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The public is invited for a close-up view of the artistic process
by: ellen spitaleri, Robert Abbott demonstrates how he uses his Trayle press to produce a monotype.

When you visit a studio in the heart of Oak Grove, you'll get two artists for the price of one - Robert Abbott and David Kerr share studio space, embraced by a tropical jungle of foliage.

Abbott specializes in mixed media and the monoprint, while Kerr works with fused glass, and both are fans of Portland Open Studios.

'There's an incredible diversity of art [in Clackamas County] - we had a potluck so that we'd know each other's work. It's amazing what we do.

'It all comes back to Open Studios - it reignited my passion and it becomes a collective for marketing the work of independent artists,' Abbott noted.

A plus for Kerr, is 'meeting other artists and getting ideas. It's much bigger than just getting people to see and buy my work; it is influencing what I do.'

Both men have jobs: Abbott is the commercial sales representative for Corian, a countertop surface from DuPont, and Kerr owns David Kerr Violin Shop, but both are dedicated to art and the evolution of their own creativity.

Robert Abbott: monotypes, painting and mixed media

'Once you're taken by art, it becomes part of the fabric of your life,' Abbott explained, adding, 'The most interesting thing is doing work people connect with.'

Abbott paints and does monotypes, and pointed out that his Ray Trayle etching press is the 'Rolls Royce of printmaking.'

To produce a monotype, Abbott explained, he paints with heavy ink on a [metal or Plexiglas] plate, and then pulls the paper up, using the press. The result is only one print - thus the name 'monotype.'

'The challenge is in how the inks adhere to the plate - that is part of the process,' Abbott said.

'Another fun thing to do is layering, where I put it back through the press again. Or I draw images into the monotype after it has dried,' he added.

Abbott also does what he calls 'image collages,' that he said are often inspired by his travels.

'That's what I love about travel - the sense of place. My goal is to create a place that viewers can look at and create their own personal story, that becomes a part of their life,' he noted.

In working with image collages, Abbott said he 'pulls all of my creative disciplines together,' using his interior design background, his expertise with architectural rendering and his painting and Photoshop skills.

His collages might look like they are set in Rome or Venice, but, he noted, 'None of these places exists - you take one home and it exists in your home.'

The artistic process, Abbott said, is 'like pleasure and pain at the same time.'

He added, 'It's intense work. It all hangs on you - you have to prove to yourself you can do it again. It's very risky - failure is right there.'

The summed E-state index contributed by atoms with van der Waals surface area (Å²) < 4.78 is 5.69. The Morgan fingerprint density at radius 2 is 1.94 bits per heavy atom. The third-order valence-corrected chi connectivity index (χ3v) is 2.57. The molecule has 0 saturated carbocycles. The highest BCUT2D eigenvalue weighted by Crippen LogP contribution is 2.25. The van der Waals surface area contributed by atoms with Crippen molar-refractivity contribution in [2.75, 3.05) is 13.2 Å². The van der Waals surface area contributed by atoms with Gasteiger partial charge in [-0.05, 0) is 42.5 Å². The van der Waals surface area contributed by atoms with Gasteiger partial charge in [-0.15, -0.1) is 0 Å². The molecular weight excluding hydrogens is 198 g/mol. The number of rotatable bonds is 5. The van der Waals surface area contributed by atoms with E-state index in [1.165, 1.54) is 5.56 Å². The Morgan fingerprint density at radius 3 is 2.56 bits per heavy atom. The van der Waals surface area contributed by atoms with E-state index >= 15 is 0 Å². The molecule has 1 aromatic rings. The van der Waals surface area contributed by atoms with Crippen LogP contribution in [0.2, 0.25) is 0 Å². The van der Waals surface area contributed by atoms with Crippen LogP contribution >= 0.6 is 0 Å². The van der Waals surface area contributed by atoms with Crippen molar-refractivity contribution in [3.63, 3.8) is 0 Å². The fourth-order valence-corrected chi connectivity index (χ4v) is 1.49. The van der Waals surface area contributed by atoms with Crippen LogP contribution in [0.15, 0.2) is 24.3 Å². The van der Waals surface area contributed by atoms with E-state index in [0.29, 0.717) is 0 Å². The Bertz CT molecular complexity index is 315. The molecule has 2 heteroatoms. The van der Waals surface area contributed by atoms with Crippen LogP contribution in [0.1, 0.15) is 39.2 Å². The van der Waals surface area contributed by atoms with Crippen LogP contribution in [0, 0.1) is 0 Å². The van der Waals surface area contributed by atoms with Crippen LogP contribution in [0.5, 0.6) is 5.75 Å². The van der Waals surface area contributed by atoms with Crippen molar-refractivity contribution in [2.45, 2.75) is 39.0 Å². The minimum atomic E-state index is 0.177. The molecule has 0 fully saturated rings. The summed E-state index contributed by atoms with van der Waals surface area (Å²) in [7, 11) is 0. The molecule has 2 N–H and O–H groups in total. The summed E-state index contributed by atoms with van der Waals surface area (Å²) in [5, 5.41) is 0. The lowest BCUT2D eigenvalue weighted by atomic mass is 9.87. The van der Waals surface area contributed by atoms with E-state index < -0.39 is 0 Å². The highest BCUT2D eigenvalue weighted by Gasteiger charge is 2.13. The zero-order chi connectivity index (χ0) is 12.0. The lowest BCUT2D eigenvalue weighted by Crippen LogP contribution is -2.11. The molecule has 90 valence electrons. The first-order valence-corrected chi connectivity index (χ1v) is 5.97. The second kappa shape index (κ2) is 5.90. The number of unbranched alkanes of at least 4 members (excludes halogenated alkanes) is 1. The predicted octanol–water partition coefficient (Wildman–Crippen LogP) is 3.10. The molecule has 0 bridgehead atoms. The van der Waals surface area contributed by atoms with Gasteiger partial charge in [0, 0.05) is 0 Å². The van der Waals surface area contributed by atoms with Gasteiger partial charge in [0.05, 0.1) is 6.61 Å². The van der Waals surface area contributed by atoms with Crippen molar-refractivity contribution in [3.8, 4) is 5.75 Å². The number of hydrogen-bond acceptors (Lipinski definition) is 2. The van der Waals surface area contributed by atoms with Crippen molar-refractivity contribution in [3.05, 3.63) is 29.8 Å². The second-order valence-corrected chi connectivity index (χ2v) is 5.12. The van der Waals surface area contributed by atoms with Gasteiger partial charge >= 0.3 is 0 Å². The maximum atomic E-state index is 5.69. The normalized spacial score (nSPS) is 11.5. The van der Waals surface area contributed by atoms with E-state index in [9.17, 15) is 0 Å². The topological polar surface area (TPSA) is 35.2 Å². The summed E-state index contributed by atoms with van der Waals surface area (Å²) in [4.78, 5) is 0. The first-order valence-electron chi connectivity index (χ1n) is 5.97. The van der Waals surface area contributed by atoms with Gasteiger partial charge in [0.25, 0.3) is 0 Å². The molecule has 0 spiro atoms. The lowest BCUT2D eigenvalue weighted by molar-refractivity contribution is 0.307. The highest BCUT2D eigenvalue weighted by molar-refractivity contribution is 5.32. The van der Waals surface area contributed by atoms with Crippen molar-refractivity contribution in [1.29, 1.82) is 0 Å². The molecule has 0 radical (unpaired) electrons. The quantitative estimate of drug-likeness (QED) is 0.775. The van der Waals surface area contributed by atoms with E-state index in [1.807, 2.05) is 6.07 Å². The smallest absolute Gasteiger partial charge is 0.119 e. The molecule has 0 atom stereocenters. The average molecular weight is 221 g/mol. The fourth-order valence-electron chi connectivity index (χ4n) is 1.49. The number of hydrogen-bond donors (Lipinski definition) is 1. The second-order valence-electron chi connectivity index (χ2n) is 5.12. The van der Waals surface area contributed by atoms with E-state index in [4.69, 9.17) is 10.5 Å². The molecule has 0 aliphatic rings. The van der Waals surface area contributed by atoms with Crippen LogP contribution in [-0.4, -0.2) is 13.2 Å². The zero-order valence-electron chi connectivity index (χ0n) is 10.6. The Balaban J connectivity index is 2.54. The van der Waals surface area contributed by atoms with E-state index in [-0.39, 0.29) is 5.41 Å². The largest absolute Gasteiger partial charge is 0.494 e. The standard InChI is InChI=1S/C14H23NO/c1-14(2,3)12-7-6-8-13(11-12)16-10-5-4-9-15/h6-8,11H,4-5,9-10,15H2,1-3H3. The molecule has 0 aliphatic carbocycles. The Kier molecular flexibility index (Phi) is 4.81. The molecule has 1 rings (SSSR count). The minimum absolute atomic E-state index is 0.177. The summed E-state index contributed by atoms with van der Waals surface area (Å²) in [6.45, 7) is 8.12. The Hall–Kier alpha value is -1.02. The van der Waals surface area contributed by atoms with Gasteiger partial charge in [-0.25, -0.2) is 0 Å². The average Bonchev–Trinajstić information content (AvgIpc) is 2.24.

This is Abbott's first experience with Open Studios, and although he's excited about the exposure, he said, 'It's a double risk of failure - the risk of not being received, of people not connecting with it - that's the scariest part.'

But, he added, 'When people look at it and connect and are bowled over by it - you get support from perfect strangers.'

David Kerr: Fused glass

'I've always looked for something to do that is creative,' Kerr said, adding that he experimented with ceramics and woodblock prints.

'I took a class for a week in blowing glass - it was very intense. It's hard to have the time to practice so much to keep the rod moving. I have a real respect for glass blowers,' he noted.

But it was when he took a class in fused glass at Bullseye Glass Company in SE Portland, that he found that 'perfect fit.'

'I took two classes, one in plate-making basics and one in glass cutting. Once I learned the use of these skills, I could push myself in different directions,' Kerr said.

Part of the joy of working with fused glass, he said, is that he can come home from a busy day at his violin shop, and then relax with his glass work.

'I can come out and work on a piece for one hour or three hours and it's pretty much done. You can see the end result,' he said.

Kerr said he likes to use geometric forms in designing his fused glass plates and bowls, and is inspired by the 'juxtaposition of colors from looking at organic matter like tree bark, moss and lichen on rocks.'

To begin his pieces, Kerr said he thinks about what shape it's going to be. In the first part of the process, the piece is flat, and then glass rods are fused onto the piece, which is placed in a mold and finally fired. Some pieces, Kerr 'paints' with a glass powder.

While the piece is in the kiln, 'it 'slumps' down into the form you've chosen for it,' Kerr explained.

To begin with, Kerr used commercial molds for his plates and bowls, but now his work has evolved so that he is making his own forms.

'I made my own form of a violin, but it is an almost impossible shape to fuse. [The glass] doesn't want to fuse around curves,' he said.

He noted that a local company has invented a mold mixture similar to concrete that allows the artist to create a variety of shapes, but there is risk associated with such experimentation.

'I've lost four molds and four glass pieces,' he said.

But, four pieces ultimately survived - two sold at an auction for $500 each and one sold for $1,000. There is one piece left that will be on display at his studio.

Kerr added, in taking on the challenge of firing custom-made shapes, sometimes 'you lose the mold or the piece of glass in the cooling process - [but without such risk] the piece wouldn't be so interesting.'